You walk into the exam room or emergency department, or you are making the rounds for a physician. A patient utters the words you dread hearing: “I want to see a doctor, not an NP?”
There are any number of reasons a patient may make the request, and it’s ultimately up to you to determine if you want to engage with the conversation further. Here are some of the strategies and talking points we’ve found to be effective.
Nurse Practitioner (NP) Qualifications
All nurse practitioners were registered nurses before receiving either a master’s or doctoral degree. So, when a patient questions a NP’s medical expertise, the conversation can begin with the education involved to become one:
“I was a registered nurse once, and still am one at heart, but I furthered my education and received an advanced degree to learn the practice and administration of medicine. My education was very similar to that of a physician.”
Nurse practitioners undergo at least 500 hours of clinical training while working toward their advanced degree, and many programs require a minimum of three years of bedside work experience prior to entering graduate school.
After graduation, NPs then must be certified by one of the national certification bodies, similar to physicians sitting for boards before beginning practice. In addition to receiving a board certification, NPs undergo peer review of their skills, and, like physicians, are required to continuously complete education and training to stay up-to-date on shifting trends in medicine.
Like physicians, to continue practicing, NPs must maintain their certification by documenting patient hours (at least 1,000 pertinent to their field) and 100 education hours, 25 of which must be credited to pharmacology training as new drugs are always hitting the market.
Make sure that your patient knows that because NPs hold many of the same responsibilities as physicians, they must maintain a similar wealth of knowledge and training to continue practicing medicine.
Are Nurse Practitioners Doctors?
Many nurse practitioners hold a DNP (doctor of nursing practice) or a PHD. While in most fields, any professional with a PHD or other doctorate would not get any scrutiny in calling themselves “doctor,” the issue is much more complicated in medical practice.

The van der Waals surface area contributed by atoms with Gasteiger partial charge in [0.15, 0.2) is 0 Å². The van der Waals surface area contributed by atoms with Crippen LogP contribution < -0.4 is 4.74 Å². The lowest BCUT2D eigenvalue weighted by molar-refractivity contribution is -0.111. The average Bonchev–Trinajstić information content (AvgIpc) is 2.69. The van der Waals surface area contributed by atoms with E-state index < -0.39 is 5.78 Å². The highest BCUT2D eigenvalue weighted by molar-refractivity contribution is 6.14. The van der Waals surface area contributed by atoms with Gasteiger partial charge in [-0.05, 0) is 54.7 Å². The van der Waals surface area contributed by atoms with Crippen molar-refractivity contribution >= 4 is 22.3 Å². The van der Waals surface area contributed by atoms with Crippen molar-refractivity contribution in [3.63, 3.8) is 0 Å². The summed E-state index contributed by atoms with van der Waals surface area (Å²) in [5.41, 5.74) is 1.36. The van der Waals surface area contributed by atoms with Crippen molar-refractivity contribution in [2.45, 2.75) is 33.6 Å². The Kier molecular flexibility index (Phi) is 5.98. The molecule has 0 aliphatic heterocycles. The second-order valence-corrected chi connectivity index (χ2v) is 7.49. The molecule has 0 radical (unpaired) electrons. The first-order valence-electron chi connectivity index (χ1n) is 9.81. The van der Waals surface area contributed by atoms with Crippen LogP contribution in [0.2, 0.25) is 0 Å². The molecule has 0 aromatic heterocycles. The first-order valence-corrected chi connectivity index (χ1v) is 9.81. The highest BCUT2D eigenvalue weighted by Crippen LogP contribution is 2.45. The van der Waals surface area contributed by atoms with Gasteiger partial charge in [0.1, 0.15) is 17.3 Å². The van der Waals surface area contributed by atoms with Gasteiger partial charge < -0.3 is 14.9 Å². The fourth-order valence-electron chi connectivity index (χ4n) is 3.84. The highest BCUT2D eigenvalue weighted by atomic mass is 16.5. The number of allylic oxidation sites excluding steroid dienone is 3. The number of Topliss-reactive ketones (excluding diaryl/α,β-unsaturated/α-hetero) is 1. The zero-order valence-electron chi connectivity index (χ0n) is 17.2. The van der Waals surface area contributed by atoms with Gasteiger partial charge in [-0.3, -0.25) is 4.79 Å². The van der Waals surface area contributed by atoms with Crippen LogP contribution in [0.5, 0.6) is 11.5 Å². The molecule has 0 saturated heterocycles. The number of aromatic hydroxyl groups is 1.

In some states, like Georgia, there are laws in place that legally prohibit non-physicians from calling themselves “doctor.” While the American Association of Nurse Practitioners (AANP) officially supports the use of the title doctor, physician advocacy groups like the American College of Emergency Physicians (ACEP) lobby against it, arguing that NPs with doctorates who call themselves “doctor” creates confusion among the public on what counts as a qualified physician.
So while it may be tempting to respond to a patient’s dismissive claim of “I want to see a real doctor” with “I am a doctor,” the present practice environment doesn’t make this the best course of action.
What Can a Nurse Practitioners Do?
Many NPs report that their roles often questioned out of a misunderstanding of their responsibilities. Many patients may not know that (depending on the state), nurse practitioners are recognized as primary care providers, or that they can diagnose, treat, and prescribe medicine.
While the scope of practice for NPs depends on the state, NPs in most states can do much more than the average patient might suspect. Drawing attention to the fact that you are a trust medical professional with many of the same privileges and responsibilities as a physician can be one route for patients who mistakenly think they won’t be able to get the treatment they need from an NP.
In fact, in 28 states, nurse practitioners now have full scope of practice, meaning there’s very little difference in what they can do and a physician can do.
For a full rundown of NP practice privileges by state, check out this guide, which covers NP practice questions like signing death certificates, parking permits, and prescription authority.